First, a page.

Tinnitus and Hearing Aids: How They’re Connected and What It Means for You?

Tinnitus is a hearing impairment that manifests as an (in some cases particularly disturbing) acoustic sensation experienced in the form of whistling, buzzing, rattling, hissing and other sounds, with no external source producing it. These sensations may be perceived by only one ear or by both ears, or they may be located in the center of the head.

In medicine, tinnitus is divided into two categories (compensated tinnitus and decompensated tinnitus) and four different degrees of severity. As for the first category:

  • Compensated Tinnitus: People who suffer from this form of tinnitus experience ringing in the ears, but can cope with it without too much trouble. As a result, no physical or psychological problems are detected and the quality of life is only minimally affected.
  • Decompensated Tinnitus: In people with decompensated tinnitus, ringing has a significant impact on physical and/or mental health and can cause a high degree of suffering.

Regarding severity, experts usually divide tinnitus into four degrees of severity that identify the degree of suffering in tinnitus patients:

  • Severity I: the person does not suffer;
  • Severity II: the tinnitus mainly occurs in environments with complete silence and especially in combination with a lot of tension or stress.
  • Severity III: people who suffer from this form of tinnitus experience it in their private life and at work. There are also associated symptoms such as sleep, concentration and balance disorders.
  • Severity IV: People who suffer from tinnitus severity IV experience this condition as limiting in their daily lives. Related health problems, such as migraines and depression, can also occur.

In addition, it is important to know that, depending on the duration of the whistling and buzzing, three types of tinnitus can be distinguished:

  • Acute Tinnitus: People with acute tinnitus suffer from annoying ringing in the ears that comes on suddenly and can last up to three months.
  • Subacute Tinnitus: Subacute tinnitus occurs when the ringing persists for three to 12 months.
  • Chronic Tinnitus: In this case, the tinnitus lasts for more than a year and is observed permanently.

Sound masking devices can emit a continuous low volume white noise or other forms of sound that drown out the tinnitus buzz, allowing the sufferer to ‘forget’ the buzz, making it more bearable.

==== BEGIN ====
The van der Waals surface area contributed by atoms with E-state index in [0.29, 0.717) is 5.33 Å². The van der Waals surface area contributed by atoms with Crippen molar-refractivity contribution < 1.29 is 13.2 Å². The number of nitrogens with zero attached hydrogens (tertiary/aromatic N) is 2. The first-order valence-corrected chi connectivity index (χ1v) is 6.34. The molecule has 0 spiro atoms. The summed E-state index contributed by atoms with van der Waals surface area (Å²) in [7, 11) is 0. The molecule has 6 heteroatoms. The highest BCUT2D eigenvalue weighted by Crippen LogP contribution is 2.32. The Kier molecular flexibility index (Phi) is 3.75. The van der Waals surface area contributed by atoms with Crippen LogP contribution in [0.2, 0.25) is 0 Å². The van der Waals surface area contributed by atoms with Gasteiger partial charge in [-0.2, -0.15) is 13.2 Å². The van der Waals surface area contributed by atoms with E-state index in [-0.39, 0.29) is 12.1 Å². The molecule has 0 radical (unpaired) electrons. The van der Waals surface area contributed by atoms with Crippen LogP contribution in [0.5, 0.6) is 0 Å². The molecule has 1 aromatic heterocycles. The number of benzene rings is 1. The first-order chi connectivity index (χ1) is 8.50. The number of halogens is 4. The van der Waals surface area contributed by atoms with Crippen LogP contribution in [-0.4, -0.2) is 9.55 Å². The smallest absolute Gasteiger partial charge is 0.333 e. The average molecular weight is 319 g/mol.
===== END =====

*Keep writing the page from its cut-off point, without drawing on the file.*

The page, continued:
Symptoms of Tinnitus

The main symptom of tinnitus is hearing a ringing in one or both ears. The perception of this sound may increase or decrease depending on the ambient noise, resulting in a “ masking effect ”. This means that the person may experience mild tinnitus in the noisiest places (e.g. shopping malls, particularly busy streets) or more intense tinnitus in quieter places (e.g. at night, when he/she falls asleep).

It should be noted that tinnitus becomes more common with age: about one in three cases of tinnitus are diagnosed in patients between the ages of 60 and 69. This is not surprising, as the primary catalyst for tinnitus is hearing loss, which in turn increases after age 60.

Tinnitus can be accompanied by a number of associated symptoms, including:

  • Feeling of pressure in the head or ear
  • Sleep disturbances, concentration problems, nervousness, irritability
  • Dizziness, disturbances of balance
  • Headache, Migraine
  • Earache
  • Forms of anxiety and mood swings
  • Muscle tensions in the area of ​​the cervical spine or jaw
  • Dysacusis, ie a distorted and altered perception of sounds
  • Hyperacusis, ie a hypersensitivity to loud noises

From a clinical point of view, tinnitus is often classified into two different types: subjective tinnitus and objective tinnitus.

The Most Common Causes Of Tinnitus

40% of people diagnosed with tinnitus cannot identify the possible causes or origin of these symptoms. In this regard, it is worth bearing in mind that this condition (in 75% of cases) may be associated with emotional stress as a trigger rather than inner ear problems. In addition, tinnitus can be a symptom of a variety of diseases, including hearing loss, otosclerosis, or acoustic neuroma. The causes of tinnitus can be divided into four groups: otological (ear related), neurological, infectious and drug related. Below are all the features.